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June 12, 2011

The PUP Confusion Technique

I would like to demonstrate for you an antivirus detection evasion technique. I'll be using McAfee to demo this, but the problem exists in ALL personal antivirus software. Before we get going, I'd like you to meet two of my friends...

Cain

Cain is a pretty cool guy. Any Windows penetration tester has probably heard of him. He's really good at WEP cracking, password cracking, and network sniffing. A really cool tool for us hackers, but probably not something a sysadmin would want to find on one of their workstations. This kind of program is classified by antivirus programs as a Potentially Unwanted Program (or PUP for short).

Here's what McAfee has to say about him:

McAfee Cain Detection

Bifrost

Bifrost was designed to be dangerous. His main purpose is to be a full featured, remote access backdoor to any Windows system. He's got so many dangerous features that you really should be scared of him. You definitely don't want this guy running on your PC. Bifrost is very well known, so antivirus software shouldn't have a problem detecting him.

Here's what McAfee has to say about him:

McAfee Bifrost Detection

The Problem

Antivirus programs use signature databases and heuristic algorithms to determine if a file is a virus or not. This means they have to scan a file, and if this file matches any of their MANY virus definitions, it will be reported to the user as a variant of that virus.

We can use that to our advantage. All personal antivirus programs as of today only assign one "detection" to a file. It would violate our common sense if our antivirus program started telling us a single .exe is is two viruses at the same time, so they simply don't. It's one detection to a file and that's it.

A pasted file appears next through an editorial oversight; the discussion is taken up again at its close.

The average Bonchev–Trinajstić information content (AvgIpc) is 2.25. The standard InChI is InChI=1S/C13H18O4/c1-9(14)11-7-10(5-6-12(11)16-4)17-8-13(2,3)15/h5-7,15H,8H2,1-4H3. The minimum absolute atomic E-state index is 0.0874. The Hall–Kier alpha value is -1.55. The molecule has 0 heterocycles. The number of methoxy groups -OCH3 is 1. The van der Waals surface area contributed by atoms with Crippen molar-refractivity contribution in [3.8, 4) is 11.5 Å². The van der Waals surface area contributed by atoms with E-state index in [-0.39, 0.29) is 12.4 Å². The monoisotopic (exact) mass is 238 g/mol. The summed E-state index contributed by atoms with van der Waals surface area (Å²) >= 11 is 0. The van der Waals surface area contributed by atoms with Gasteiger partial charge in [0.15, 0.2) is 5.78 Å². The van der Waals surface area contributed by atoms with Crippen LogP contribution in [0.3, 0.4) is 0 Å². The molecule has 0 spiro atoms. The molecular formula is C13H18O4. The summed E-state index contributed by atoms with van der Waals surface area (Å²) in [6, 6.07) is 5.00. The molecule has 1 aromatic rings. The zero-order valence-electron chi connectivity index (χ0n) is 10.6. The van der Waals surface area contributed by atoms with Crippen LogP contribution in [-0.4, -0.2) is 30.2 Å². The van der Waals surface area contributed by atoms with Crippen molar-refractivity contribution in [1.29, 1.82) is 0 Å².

Cain, being classified as a PUP, may not be detected by some antivirus software with default settings. Simply because antivirus companies want to avoid complaints about false positives. For this example I'm using McAfee, which detects PUPs by default, so I'll have to modify my attack scenario a little bit just to prove my point. Say you want a copy of Cain, but their website was down. You ask a friend that you don't really trust for a copy, and you scan the .exe he sends you just to make sure it's not backdoored.

This problem, what I call the "PUP Confusion Technique", lets your "friend" make you run a backdoor program on your computer even if it is well known and easily detected by any AV software. The attack is simple. Append Cain to the Bifrost executable, and change the icon to look like Cain. When you append data to a .exe file it gets completely ignored by the operating system when it gets executed. Bifrost will still run like normal. The cool thing is: Even though executing the file runs Bifrost, Mcafee only detects the combination of Bifrost and Cain as "PWCrack-Cain." So, you, expecting to get a copy of Cain, won't suspect a thing when your AV is telling you the file is exactly what you think it is.

McAfee detects Bifrost as Cain: